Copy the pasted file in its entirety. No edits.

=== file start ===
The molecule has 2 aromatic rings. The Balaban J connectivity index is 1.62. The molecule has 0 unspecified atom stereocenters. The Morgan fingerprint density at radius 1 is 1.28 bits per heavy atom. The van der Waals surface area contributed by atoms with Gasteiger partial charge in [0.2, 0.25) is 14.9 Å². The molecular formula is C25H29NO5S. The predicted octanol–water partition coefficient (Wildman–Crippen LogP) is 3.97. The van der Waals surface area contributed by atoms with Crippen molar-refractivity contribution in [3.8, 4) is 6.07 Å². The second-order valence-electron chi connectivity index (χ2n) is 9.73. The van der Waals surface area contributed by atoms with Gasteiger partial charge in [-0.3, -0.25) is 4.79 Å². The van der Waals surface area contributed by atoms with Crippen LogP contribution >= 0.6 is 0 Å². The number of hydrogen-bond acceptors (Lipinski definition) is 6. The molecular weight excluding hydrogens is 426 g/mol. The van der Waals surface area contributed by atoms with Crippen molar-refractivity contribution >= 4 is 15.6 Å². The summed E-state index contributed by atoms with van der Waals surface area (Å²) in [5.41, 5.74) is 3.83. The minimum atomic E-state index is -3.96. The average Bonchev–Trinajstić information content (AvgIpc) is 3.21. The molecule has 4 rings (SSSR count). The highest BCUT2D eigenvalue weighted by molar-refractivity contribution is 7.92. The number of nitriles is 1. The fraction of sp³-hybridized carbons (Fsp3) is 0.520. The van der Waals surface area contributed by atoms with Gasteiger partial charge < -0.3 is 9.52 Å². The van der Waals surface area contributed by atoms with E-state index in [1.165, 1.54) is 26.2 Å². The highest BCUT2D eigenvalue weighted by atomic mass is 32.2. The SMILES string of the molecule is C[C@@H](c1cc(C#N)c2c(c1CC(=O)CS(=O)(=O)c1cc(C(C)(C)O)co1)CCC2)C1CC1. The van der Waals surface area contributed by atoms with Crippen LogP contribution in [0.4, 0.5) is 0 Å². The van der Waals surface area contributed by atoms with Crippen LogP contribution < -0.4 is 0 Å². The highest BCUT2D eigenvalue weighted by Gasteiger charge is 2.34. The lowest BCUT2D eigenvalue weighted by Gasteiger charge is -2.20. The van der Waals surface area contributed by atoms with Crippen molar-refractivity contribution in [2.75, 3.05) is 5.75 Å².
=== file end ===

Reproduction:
The molecule has 2 aromatic rings. The Balaban J connectivity index is 1.62. The molecule has 0 unspecified atom stereocenters. The Morgan fingerprint density at radius 1 is 1.28 bits per heavy atom. The van der Waals surface area contributed by atoms with Gasteiger partial charge in [0.2, 0.25) is 14.9 Å². The molecular formula is C25H29NO5S. The predicted octanol–water partition coefficient (Wildman–Crippen LogP) is 3.97. The van der Waals surface area contributed by atoms with Crippen molar-refractivity contribution in [3.8, 4) is 6.07 Å². The second-order valence-electron chi connectivity index (χ2n) is 9.73. The van der Waals surface area contributed by atoms with Gasteiger partial charge in [-0.3, -0.25) is 4.79 Å². The van der Waals surface area contributed by atoms with Crippen LogP contribution >= 0.6 is 0 Å². The number of hydrogen-bond acceptors (Lipinski definition) is 6. The molecular weight excluding hydrogens is 426 g/mol. The van der Waals surface area contributed by atoms with Crippen molar-refractivity contribution >= 4 is 15.6 Å². The summed E-state index contributed by atoms with van der Waals surface area (Å²) in [5.41, 5.74) is 3.83. The minimum atomic E-state index is -3.96. The average Bonchev–Trinajstić information content (AvgIpc) is 3.21. The molecule has 4 rings (SSSR count). The highest BCUT2D eigenvalue weighted by molar-refractivity contribution is 7.92. The number of nitriles is 1. The fraction of sp³-hybridized carbons (Fsp3) is 0.520. The van der Waals surface area contributed by atoms with Gasteiger partial charge < -0.3 is 9.52 Å². The van der Waals surface area contributed by atoms with E-state index in [1.165, 1.54) is 26.2 Å². The highest BCUT2D eigenvalue weighted by atomic mass is 32.2. The SMILES string of the molecule is C[C@@H](c1cc(C#N)c2c(c1CC(=O)CS(=O)(=O)c1cc(C(C)(C)O)co1)CCC2)C1CC1. The van der Waals surface area contributed by atoms with Crippen LogP contribution in [0.4, 0.5) is 0 Å². The van der Waals surface area contributed by atoms with Crippen LogP contribution < -0.4 is 0 Å². The highest BCUT2D eigenvalue weighted by Gasteiger charge is 2.34. The lowest BCUT2D eigenvalue weighted by Gasteiger charge is -2.20. The van der Waals surface area contributed by atoms with Crippen molar-refractivity contribution in [2.75, 3.05) is 5.75 Å².